The second stanza of the poem is difficult because it is a cultural reference to an old piece of traditional English literature. It is still possible to understand it if you read it carefully. This is mostly a language puzzle, not a math puzzle. And the author did not mean for it to be puzzling. There is nothing tricky here, except for literary language and cultural reference.
You probably will need the clue I've included, after the poem.
It is from A. E. Housman's series of poems, "A Shropshire Lad." It was published in 1896. The poems are untitled. They are referred to by their first line. "Lad" means a young man. "Shropshire" is a county in England.
First, the poem, "Loveliest of trees, the cherry now."
Loveliest of trees, the cherry now
Is hung with bloom along the bough,
And stands about the woodland ride
Wearing white for Eastertide.
Now, of my threescore years and ten,
Twenty will not come again,
And take from seventy springs a score,
It only leaves me fifty more.
And since to look at things in bloom
Fifty springs are little room,
About the woodlands I will go
To see the cherry hung with snow.
The question: how old is the person speaking in the poem?
Notes: "A score" can mean twenty. It does so here. Thus "threescore years and ten" means "seventy." This use of the word "score" is very old-fashioned. When we see "score," we know that the author is quoting centuries-old English, or is trying to sound old-fashioned.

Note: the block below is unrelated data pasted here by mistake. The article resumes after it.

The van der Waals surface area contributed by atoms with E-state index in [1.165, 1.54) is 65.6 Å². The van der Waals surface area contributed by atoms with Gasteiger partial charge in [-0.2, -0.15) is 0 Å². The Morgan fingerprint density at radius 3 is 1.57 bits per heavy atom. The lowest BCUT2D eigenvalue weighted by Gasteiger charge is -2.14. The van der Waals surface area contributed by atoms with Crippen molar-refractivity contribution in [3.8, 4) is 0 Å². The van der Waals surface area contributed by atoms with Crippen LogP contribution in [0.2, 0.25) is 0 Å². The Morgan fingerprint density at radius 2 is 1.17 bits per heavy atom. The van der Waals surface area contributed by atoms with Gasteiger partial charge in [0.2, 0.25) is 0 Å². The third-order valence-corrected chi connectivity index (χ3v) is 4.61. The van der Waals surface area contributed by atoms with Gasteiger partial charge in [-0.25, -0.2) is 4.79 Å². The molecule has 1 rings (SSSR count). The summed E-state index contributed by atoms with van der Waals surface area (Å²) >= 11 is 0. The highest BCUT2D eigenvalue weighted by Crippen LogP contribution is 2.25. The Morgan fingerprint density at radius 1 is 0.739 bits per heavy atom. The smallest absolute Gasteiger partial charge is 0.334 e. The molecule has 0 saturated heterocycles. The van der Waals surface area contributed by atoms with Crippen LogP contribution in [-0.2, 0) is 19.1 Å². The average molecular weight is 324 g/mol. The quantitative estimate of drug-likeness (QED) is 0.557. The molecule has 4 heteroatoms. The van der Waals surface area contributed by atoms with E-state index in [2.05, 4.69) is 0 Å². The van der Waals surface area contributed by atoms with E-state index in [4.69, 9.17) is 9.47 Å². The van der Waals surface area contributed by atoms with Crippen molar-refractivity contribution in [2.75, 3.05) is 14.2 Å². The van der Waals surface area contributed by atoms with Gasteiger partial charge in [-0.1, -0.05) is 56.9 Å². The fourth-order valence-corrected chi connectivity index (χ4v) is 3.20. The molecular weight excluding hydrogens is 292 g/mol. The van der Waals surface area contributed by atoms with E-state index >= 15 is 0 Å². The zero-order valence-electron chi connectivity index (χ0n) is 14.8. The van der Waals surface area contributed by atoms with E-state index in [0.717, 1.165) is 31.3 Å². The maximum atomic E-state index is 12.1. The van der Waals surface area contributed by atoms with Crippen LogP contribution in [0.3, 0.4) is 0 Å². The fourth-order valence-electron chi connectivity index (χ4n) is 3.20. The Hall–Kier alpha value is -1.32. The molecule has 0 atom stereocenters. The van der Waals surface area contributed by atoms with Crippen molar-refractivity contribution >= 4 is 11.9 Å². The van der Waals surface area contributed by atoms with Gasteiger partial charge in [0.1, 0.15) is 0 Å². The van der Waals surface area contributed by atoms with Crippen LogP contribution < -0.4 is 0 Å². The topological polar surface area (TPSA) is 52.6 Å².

To answer the question, don't jump to a conclusions. Read all of the parts of the poem that mention numbers: "threescore years and ten" (= seventy), "twenty," "fifty," "a score" in the second stanza, and "fifty" again in the last stanza.
A clue: to see it, "select all" or drag mouse from here
"Threescore years and ten" is a traditional value for the human lifespan. "My threescore years and ten" means that the speaker feels entitled to live to age seventy, he "has" a total of seventy years of life all together.
The writer is quoting the most famous English translation of Psalm 90, from the Old Testament: "The days of our years are threescore years and ten."
Yes, you are correct. He is twenty years old.
He "has" a lifespan of seventy years.
Of his seventy years of expected life, "twenty will not come again," they are the twenty years he has already lived.
"Take from seventy springs a score" means that in his life, he will see the season of spring seventy times. If you subtract the score of springs--the twenty springs--he has already lived through, he has only fifty more springs ahead of him.
Looking at things blooming in spring is so wonderful that even fifty of them isn't enough--"Fifty springs are little room." He doesn't want to waste them, so he is going to hurry and look at the cherry trees.
Here is about 'scores', 'seventies', and other problems with numbers.
A clear, simple explanation for such a great puzzle, I have to say.
At my first try, I subtracted another twenty when he stated: "Take from seventy springs a score", and I thought it was strange that he later said: "It only leaves me fifty more", so I was sure my answer is reasonably wrong.